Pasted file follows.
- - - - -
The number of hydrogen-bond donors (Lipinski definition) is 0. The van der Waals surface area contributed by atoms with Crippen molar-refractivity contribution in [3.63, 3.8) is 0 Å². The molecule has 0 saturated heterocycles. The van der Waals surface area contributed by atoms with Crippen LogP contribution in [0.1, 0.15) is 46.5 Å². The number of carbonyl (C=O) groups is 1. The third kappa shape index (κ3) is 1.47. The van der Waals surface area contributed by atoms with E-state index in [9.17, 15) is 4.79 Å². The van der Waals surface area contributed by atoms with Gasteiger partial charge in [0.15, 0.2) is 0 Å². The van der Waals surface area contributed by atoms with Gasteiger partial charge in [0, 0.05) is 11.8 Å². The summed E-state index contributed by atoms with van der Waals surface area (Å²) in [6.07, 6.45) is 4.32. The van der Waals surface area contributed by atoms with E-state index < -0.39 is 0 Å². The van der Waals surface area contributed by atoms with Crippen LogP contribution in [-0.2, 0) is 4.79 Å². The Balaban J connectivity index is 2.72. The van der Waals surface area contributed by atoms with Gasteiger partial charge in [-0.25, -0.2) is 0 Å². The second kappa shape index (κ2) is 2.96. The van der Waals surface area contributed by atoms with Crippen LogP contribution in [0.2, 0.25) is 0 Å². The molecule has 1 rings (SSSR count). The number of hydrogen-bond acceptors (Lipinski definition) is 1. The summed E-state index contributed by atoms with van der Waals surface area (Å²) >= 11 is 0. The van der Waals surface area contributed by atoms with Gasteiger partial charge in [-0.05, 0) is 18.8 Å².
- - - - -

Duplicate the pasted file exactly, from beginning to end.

The number of hydrogen-bond donors (Lipinski definition) is 0. The van der Waals surface area contributed by atoms with Crippen molar-refractivity contribution in [3.63, 3.8) is 0 Å². The molecule has 0 saturated heterocycles. The van der Waals surface area contributed by atoms with Crippen LogP contribution in [0.1, 0.15) is 46.5 Å². The number of carbonyl (C=O) groups is 1. The third kappa shape index (κ3) is 1.47. The van der Waals surface area contributed by atoms with E-state index in [9.17, 15) is 4.79 Å². The van der Waals surface area contributed by atoms with Gasteiger partial charge in [0.15, 0.2) is 0 Å². The van der Waals surface area contributed by atoms with Gasteiger partial charge in [0, 0.05) is 11.8 Å². The summed E-state index contributed by atoms with van der Waals surface area (Å²) in [6.07, 6.45) is 4.32. The van der Waals surface area contributed by atoms with E-state index < -0.39 is 0 Å². The van der Waals surface area contributed by atoms with Crippen LogP contribution in [-0.2, 0) is 4.79 Å². The Balaban J connectivity index is 2.72. The van der Waals surface area contributed by atoms with Gasteiger partial charge in [-0.25, -0.2) is 0 Å². The second kappa shape index (κ2) is 2.96. The van der Waals surface area contributed by atoms with Crippen LogP contribution in [0.2, 0.25) is 0 Å². The molecule has 1 rings (SSSR count). The number of hydrogen-bond acceptors (Lipinski definition) is 1. The summed E-state index contributed by atoms with van der Waals surface area (Å²) >= 11 is 0. The van der Waals surface area contributed by atoms with Gasteiger partial charge in [-0.05, 0) is 18.8 Å².